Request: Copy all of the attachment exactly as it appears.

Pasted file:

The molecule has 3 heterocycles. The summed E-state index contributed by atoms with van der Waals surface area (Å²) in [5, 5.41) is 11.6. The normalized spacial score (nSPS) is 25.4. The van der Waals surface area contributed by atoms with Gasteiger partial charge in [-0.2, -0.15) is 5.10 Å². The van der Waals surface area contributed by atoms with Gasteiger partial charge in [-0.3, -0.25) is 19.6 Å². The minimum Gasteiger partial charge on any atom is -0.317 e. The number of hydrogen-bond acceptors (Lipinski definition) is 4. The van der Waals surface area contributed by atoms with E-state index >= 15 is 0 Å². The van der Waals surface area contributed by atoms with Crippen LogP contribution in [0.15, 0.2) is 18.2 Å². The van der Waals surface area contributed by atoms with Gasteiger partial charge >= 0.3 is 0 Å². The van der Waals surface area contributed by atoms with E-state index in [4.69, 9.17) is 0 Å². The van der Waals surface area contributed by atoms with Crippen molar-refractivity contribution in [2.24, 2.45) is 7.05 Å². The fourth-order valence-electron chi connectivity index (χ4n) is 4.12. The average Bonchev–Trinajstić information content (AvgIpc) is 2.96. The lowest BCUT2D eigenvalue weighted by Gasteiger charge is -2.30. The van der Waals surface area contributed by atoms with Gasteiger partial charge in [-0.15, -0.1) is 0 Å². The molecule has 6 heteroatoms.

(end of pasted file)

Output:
The molecule has 3 heterocycles. The summed E-state index contributed by atoms with van der Waals surface area (Å²) in [5, 5.41) is 11.6. The normalized spacial score (nSPS) is 25.4. The van der Waals surface area contributed by atoms with Gasteiger partial charge in [-0.2, -0.15) is 5.10 Å². The van der Waals surface area contributed by atoms with Gasteiger partial charge in [-0.3, -0.25) is 19.6 Å². The minimum Gasteiger partial charge on any atom is -0.317 e. The number of hydrogen-bond acceptors (Lipinski definition) is 4. The van der Waals surface area contributed by atoms with E-state index >= 15 is 0 Å². The van der Waals surface area contributed by atoms with Crippen LogP contribution in [0.15, 0.2) is 18.2 Å². The van der Waals surface area contributed by atoms with Gasteiger partial charge >= 0.3 is 0 Å². The van der Waals surface area contributed by atoms with E-state index in [4.69, 9.17) is 0 Å². The van der Waals surface area contributed by atoms with Crippen molar-refractivity contribution in [2.24, 2.45) is 7.05 Å². The fourth-order valence-electron chi connectivity index (χ4n) is 4.12. The average Bonchev–Trinajstić information content (AvgIpc) is 2.96. The lowest BCUT2D eigenvalue weighted by Gasteiger charge is -2.30. The van der Waals surface area contributed by atoms with Gasteiger partial charge in [-0.15, -0.1) is 0 Å². The molecule has 6 heteroatoms.